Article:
Op-Ed

Grayed illustration of a shirtless man turned to their side.

Any day now the U.S. Department of Health & Human Services may decide to turn back the clock to a time when doctors went unchallenged, medical investigators could do no wrong, and vulnerable people were grist for the research mill.

Last summer, the Institute of Medicine (IOM) released a controversial report recommending the return of federally funded medical research to our nation's prisons. Propelled by historical amnesia and corporate greed, a resurgence of such research may do much harm.

Although Tuskegee (black sharecroppers), Fernald (orphans), and Willowbrook (retarded children) are infamous examples of how medical researchers exploited vulnerable populations, prisoners were scientists' guinea pigs of choice during the 20th century.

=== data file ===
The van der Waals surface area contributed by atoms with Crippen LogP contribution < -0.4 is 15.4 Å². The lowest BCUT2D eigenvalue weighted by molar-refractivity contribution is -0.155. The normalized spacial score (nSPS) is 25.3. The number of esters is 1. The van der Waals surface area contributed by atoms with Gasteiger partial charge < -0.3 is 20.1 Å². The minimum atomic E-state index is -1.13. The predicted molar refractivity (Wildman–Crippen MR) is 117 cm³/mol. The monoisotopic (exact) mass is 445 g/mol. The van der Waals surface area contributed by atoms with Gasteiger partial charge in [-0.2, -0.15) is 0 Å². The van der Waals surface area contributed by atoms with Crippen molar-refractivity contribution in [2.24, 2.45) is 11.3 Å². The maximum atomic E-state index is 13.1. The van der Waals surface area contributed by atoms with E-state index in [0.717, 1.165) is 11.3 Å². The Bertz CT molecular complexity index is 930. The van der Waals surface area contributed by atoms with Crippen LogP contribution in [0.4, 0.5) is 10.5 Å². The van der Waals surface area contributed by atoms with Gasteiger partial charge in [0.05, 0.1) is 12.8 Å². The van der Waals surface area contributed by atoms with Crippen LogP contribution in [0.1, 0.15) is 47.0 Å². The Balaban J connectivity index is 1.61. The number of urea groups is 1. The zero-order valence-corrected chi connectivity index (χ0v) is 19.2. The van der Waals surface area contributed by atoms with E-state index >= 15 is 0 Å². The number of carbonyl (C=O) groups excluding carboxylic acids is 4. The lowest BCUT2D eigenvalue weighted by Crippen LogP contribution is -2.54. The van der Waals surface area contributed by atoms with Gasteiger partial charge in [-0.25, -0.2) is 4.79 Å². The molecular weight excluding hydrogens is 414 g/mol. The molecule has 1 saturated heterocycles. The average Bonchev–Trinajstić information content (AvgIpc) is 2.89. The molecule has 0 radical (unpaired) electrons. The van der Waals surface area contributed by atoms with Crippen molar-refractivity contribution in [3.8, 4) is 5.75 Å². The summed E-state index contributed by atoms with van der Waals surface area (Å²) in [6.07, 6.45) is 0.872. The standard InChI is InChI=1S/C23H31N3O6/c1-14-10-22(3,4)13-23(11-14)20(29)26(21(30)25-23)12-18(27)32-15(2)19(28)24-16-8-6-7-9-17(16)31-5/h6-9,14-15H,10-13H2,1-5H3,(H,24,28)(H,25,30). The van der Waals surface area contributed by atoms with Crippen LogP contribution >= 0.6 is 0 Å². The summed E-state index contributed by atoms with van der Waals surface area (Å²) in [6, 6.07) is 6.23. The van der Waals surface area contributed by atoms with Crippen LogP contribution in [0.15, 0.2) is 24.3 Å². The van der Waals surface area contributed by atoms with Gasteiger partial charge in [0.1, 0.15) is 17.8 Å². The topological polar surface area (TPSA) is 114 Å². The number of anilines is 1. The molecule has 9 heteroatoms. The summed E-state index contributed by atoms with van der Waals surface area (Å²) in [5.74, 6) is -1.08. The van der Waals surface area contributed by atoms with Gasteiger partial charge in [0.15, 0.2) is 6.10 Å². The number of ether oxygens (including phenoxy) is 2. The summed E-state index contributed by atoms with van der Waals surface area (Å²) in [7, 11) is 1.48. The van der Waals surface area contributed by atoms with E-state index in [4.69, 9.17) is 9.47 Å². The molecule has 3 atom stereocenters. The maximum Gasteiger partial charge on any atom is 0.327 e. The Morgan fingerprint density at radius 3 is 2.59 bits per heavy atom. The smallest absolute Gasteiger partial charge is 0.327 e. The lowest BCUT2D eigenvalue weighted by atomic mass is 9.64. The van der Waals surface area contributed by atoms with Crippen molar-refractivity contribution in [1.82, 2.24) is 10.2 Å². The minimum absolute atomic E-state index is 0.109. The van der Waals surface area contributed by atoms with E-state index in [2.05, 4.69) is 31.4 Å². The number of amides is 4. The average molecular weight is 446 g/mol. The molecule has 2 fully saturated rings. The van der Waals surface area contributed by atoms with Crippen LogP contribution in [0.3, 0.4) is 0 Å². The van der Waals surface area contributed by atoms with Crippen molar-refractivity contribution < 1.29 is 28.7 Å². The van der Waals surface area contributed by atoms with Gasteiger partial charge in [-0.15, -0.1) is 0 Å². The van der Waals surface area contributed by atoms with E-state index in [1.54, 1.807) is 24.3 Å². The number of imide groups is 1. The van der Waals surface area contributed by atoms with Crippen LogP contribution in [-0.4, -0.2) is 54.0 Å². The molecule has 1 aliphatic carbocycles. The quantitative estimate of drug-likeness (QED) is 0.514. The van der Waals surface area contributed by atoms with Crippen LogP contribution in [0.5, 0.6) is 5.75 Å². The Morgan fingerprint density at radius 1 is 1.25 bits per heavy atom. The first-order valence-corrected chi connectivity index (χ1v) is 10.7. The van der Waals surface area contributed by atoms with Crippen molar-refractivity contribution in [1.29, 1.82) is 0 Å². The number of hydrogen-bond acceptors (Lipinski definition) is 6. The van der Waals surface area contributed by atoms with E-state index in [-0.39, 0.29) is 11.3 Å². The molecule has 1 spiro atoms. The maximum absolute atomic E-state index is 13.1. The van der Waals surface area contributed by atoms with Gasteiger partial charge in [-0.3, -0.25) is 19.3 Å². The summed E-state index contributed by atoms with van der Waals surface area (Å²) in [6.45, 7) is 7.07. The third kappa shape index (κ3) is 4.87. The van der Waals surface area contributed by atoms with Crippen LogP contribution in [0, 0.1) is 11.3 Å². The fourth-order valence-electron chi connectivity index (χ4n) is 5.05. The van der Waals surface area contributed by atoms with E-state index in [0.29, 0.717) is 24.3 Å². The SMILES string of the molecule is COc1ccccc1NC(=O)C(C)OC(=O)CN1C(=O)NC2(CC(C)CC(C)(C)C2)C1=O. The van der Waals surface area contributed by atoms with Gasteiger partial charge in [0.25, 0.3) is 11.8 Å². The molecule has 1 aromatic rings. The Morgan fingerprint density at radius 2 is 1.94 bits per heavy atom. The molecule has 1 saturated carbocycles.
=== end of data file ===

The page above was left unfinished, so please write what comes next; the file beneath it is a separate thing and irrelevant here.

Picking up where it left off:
Prisoners across the country were routinely incorporated into dangerous medical experiments that were unthinkable for other populations: testicular transplants and radiation studies, injections of live cancer cells, dioxin slatherings, and exposure to psychotropic chemicals and mind-control agents. University of Pennsylvania researchers set up labs inside Holmesburg Prison for easy access.

Commercial interests, the military and the CIA were behind many of these dubious initiatives. It wasn't until the late 1970s...